BUY IT OR BUILD IT?
Experienced CPAs and
lawyers say there are three basic ways a CPA firm
can add a bankruptcy niche. They are:
To buy a CPA firm with a successful
bankruptcy practice. Although an acquisition is
the fastest way to add comprehensive services,
such practices tend to prefer to remain
independent and purchase prices can be high.
To hire a CPA with bankruptcy skills,
or an attorney with bankruptcy experience and a
client base, and charge him or her with building
up a niche. David Ringer, CPA, partner with New
York firm Richard A. Eisner & Co., was brought
in to expand his firm’s bankruptcy practice under
such a plan.
To build the new business by learning
as much as possible and using networking tactics
to get client referrals from other bankruptcy
professionals. Options include forming an alliance
with a law firm or CPA firm that already has a
foothold in the arena. Staff can spearhead the new
niche, using reciprocal referrals and providing
services to an alliance partner in your firm’s
best specialty areas such as tax or business
Practitioners who want access
to bankruptcy engagements should take these
additional simple steps, adds Steve Comeau,
Meyners & Co. attorney and manager in the
litigation and valuation services department: They
should identify the bankruptcy bar and then market
“The real gatekeepers of the
engagements in bankruptcy proceedings are the
attorneys,” Comeau says. Almost all a CPA firm’s
bankruptcy work comes from the referrals of
lawyers acting as counsel to a debtor. These
attorneys are a close-knit and specialized group
that prefers to work with professionals they know,
Conversely, a CPA with a client
needing to file for bankruptcy may recommend the
bankruptcy lawyer. A practitioner should be frank
and tell the attorney he or she is interested in
some of the accounting work at the time of the
referral, says Comeau.
MANY SERVICES ARE NEEDED
Burrage suggests that
a firm make its initial pitch for bankruptcy work
in its strongest service areas. Although his firm
recently tried to get creditors’ committee work
for the Furr’s Supermarkets bankruptcy petition (a
chunk of business worth in the seven digits, he
says), it lost that engagement to another firm.
Instead, because of the firm’s expertise in taxes,
“we wound up getting the role of filing the final
tax returns for the debtor,” Burrage says. “That’s
still quite a substantial engagement for us” and
will be several years of work for the firm.
Goddard segued into bankruptcy from a tax
position at Coopers & Lybrand. “I was in tax,
but I did a lot of bankruptcy work and it just
expanded,” she says.
It’s useful to
remember that in bankruptcy the debtor still needs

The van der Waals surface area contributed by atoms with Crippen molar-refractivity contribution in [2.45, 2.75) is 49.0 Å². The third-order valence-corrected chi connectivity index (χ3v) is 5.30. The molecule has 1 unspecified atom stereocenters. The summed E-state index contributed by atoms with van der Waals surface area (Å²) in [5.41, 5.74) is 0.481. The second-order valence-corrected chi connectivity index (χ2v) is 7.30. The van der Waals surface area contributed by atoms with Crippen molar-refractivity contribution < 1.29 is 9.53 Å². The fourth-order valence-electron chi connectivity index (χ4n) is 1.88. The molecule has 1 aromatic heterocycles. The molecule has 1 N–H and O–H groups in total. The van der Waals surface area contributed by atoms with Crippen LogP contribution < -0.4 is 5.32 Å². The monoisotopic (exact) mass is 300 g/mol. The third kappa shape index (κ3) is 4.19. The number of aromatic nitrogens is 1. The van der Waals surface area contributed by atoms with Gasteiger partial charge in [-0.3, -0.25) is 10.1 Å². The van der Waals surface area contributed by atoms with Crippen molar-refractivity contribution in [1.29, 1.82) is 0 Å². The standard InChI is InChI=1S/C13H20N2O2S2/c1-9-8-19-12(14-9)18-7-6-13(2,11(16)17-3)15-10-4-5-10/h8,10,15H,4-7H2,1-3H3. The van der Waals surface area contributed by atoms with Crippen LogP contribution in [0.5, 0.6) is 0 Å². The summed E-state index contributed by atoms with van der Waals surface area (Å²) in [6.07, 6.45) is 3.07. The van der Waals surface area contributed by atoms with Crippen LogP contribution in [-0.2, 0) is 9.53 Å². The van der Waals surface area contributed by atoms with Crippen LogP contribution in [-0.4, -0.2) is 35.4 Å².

general accounting work such as monthly
operating-report filings, ongoing bookkeeping or
tax return preparation. Whether a debtor files for
protection from creditors under Chapter 11 (which
involves continued operation, reorganization and
possible recuperation of the company) or under
Chapter 7 (which liquidates assets, distributes
them among creditors and dissolves the company),
many CPA services—general and bankruptcy
specific—are required en route. For example, a CPA
Provide tax services.
Several CPAs suggested that firms
use tax expertise as a way into the bankruptcy
business. Every entity “has to file tax returns,”
says David W. Roberts, CPA, certified fraud
examiner and insolvency and restructuring adviser
with Andersen. He advises, “Obtain a list of the
panel trustees (as many as 50 or more in a given
district), and then market your bankruptcy
tax-preparation services to those trustees,
typically the nonaccountants.” Panel trustees are
both CPAs and non-CPAs, and the U.S. Trustee
approves them to serve, on a rotating basis in a
given district, as trustees of individual Chapter
7 bankruptcy cases.
Become a panel trustee. A
CPA who is willing to undergo a thorough
background examination can apply to become a panel
trustee in his or her district. It “requires some
experience,” Roberts says, “so ask your local
trustee’s office what the qualifications are.”
The trustee’s office assigns Chapter 7
cases. Panel trustee members are required to
handle assigned cases even when there are no
assets to pay their advisory fees. When there is
truly nothing, the CPA gets a nominal statutory
fee (and gains knowledge)—along with a chance to
be assigned later to larger, more complex and more
“Some view being a
panel trustee as a loss leader because you get an
opportunity to work on cases that require
additional services that result in significant
fees,” Roberts says.
Become an examiner.
“Examiners are appointed by the
court to report on the facts and circumstances